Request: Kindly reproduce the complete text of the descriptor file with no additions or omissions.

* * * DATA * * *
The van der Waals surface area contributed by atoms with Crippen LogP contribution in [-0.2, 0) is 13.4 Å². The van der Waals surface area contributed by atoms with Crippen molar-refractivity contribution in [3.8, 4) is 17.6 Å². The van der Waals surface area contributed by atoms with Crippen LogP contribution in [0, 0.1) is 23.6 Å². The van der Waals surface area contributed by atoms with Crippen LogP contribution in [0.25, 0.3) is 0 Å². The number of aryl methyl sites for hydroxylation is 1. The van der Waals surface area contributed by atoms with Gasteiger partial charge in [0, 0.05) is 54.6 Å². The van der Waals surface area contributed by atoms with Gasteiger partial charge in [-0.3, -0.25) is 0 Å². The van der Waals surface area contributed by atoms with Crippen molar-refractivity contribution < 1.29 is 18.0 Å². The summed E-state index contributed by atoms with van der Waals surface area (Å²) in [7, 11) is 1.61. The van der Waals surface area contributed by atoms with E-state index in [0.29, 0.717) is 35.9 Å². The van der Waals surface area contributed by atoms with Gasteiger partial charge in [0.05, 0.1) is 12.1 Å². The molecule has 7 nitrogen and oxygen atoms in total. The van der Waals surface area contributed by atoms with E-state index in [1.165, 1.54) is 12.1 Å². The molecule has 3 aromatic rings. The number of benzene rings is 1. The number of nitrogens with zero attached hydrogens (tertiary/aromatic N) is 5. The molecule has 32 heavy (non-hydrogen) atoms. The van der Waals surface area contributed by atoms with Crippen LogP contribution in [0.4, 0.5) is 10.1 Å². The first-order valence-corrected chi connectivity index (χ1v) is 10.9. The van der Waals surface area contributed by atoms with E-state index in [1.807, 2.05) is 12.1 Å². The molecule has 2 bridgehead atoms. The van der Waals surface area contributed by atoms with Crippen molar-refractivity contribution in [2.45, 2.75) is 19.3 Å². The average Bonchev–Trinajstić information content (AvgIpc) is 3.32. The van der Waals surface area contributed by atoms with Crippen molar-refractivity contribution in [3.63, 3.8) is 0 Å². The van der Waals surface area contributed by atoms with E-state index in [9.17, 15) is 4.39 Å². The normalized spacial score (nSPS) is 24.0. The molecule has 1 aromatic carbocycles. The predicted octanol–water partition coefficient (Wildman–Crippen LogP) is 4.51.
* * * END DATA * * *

The van der Waals surface area contributed by atoms with Crippen LogP contribution in [-0.2, 0) is 13.4 Å². The van der Waals surface area contributed by atoms with Crippen molar-refractivity contribution in [3.8, 4) is 17.6 Å². The van der Waals surface area contributed by atoms with Crippen LogP contribution in [0, 0.1) is 23.6 Å². The van der Waals surface area contributed by atoms with Crippen LogP contribution in [0.25, 0.3) is 0 Å². The number of aryl methyl sites for hydroxylation is 1. The van der Waals surface area contributed by atoms with Gasteiger partial charge in [0, 0.05) is 54.6 Å². The van der Waals surface area contributed by atoms with Gasteiger partial charge in [-0.3, -0.25) is 0 Å². The van der Waals surface area contributed by atoms with Crippen molar-refractivity contribution < 1.29 is 18.0 Å². The summed E-state index contributed by atoms with van der Waals surface area (Å²) in [7, 11) is 1.61. The van der Waals surface area contributed by atoms with E-state index in [0.29, 0.717) is 35.9 Å². The van der Waals surface area contributed by atoms with Gasteiger partial charge in [0.05, 0.1) is 12.1 Å². The molecule has 7 nitrogen and oxygen atoms in total. The van der Waals surface area contributed by atoms with E-state index in [1.165, 1.54) is 12.1 Å². The molecule has 3 aromatic rings. The number of benzene rings is 1. The number of nitrogens with zero attached hydrogens (tertiary/aromatic N) is 5. The molecule has 32 heavy (non-hydrogen) atoms. The van der Waals surface area contributed by atoms with Crippen LogP contribution in [0.4, 0.5) is 10.1 Å². The first-order valence-corrected chi connectivity index (χ1v) is 10.9. The van der Waals surface area contributed by atoms with E-state index in [1.807, 2.05) is 12.1 Å². The molecule has 2 bridgehead atoms. The van der Waals surface area contributed by atoms with Crippen molar-refractivity contribution in [2.45, 2.75) is 19.3 Å². The average Bonchev–Trinajstić information content (AvgIpc) is 3.32. The van der Waals surface area contributed by atoms with Crippen molar-refractivity contribution in [3.63, 3.8) is 0 Å². The van der Waals surface area contributed by atoms with E-state index in [9.17, 15) is 4.39 Å². The normalized spacial score (nSPS) is 24.0. The molecule has 1 aromatic carbocycles. The predicted octanol–water partition coefficient (Wildman–Crippen LogP) is 4.51.